Thursday, May 03, 2007

Why You Shouldn't Listen to Your Stock Broker

Martin had a good one.


Shows why the majority of people who go and get their degrees and MBA's in finance and then go on to be some kind of big time stock broker that claims to make millions in the stock market end up like the guys at Long Term Capital Management or end up selling their "guaranteed way to make a fortune in stock options.

(Hat tip to Martin for the error calling it "Credit Management")

4 comments:

Martin said...

Tiny detail, it's Long Term Capital Management. The guys working there gave a bad name to the "Nobel Memorial Prize in Economics", which they won prior to operating the hedge fund. Goes to show that it makes economic sense to give such prizes posthumously.

Mica said...

long term none of them beat the index. buy an exchange tradedindex fund any forget about it.

Ryan Fuller said...

I think it's important to consider the time span covered by those graphs. Basically, we're looking at the early stages of dot-com mania during the first part, with the second part including the crash towards the end. Between the beginning of '95 through the end of '97, the NASDAQ Composite had nearly doubled. By the end of 2000, the NASDAQ Composite had lost half of the value it had in March of 2000. It kept falling in 2001, but most of the losses occurred during the period covered in the second graph.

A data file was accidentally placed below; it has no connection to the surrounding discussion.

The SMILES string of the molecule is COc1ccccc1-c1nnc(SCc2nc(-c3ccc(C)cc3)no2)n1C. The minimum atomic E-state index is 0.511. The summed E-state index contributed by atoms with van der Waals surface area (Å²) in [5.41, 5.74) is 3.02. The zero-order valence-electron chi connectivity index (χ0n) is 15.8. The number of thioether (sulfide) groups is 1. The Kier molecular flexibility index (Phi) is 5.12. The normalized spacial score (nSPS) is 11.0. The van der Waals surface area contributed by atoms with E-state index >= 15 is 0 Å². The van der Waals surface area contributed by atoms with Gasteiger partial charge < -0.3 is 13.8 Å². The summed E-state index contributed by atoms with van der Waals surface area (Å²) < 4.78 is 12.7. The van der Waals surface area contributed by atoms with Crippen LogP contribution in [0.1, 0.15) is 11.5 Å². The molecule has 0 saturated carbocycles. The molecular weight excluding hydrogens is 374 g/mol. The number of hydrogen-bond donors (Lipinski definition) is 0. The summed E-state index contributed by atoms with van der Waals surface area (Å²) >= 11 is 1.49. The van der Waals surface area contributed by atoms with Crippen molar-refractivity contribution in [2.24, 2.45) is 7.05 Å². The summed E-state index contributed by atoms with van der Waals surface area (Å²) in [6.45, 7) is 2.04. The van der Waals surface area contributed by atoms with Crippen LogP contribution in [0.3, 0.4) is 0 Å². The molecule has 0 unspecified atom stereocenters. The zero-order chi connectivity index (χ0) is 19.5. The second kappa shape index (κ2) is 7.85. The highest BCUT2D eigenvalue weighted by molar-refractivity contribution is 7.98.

That would explain why the best performers in the earlier period performed so poorly in the later period; they were dot-com bubble speculators. They did well early on, as all bubble-heads always do, and when the bubble crashed, so did they.

That's just a guess, though. I really don't have any idea what those mutual funds managers were investing in, but it makes sense.

Bill German said...

History repeats itself, Just look at VA Partners investment in VRX or Pirate Capital's investment in JRCC?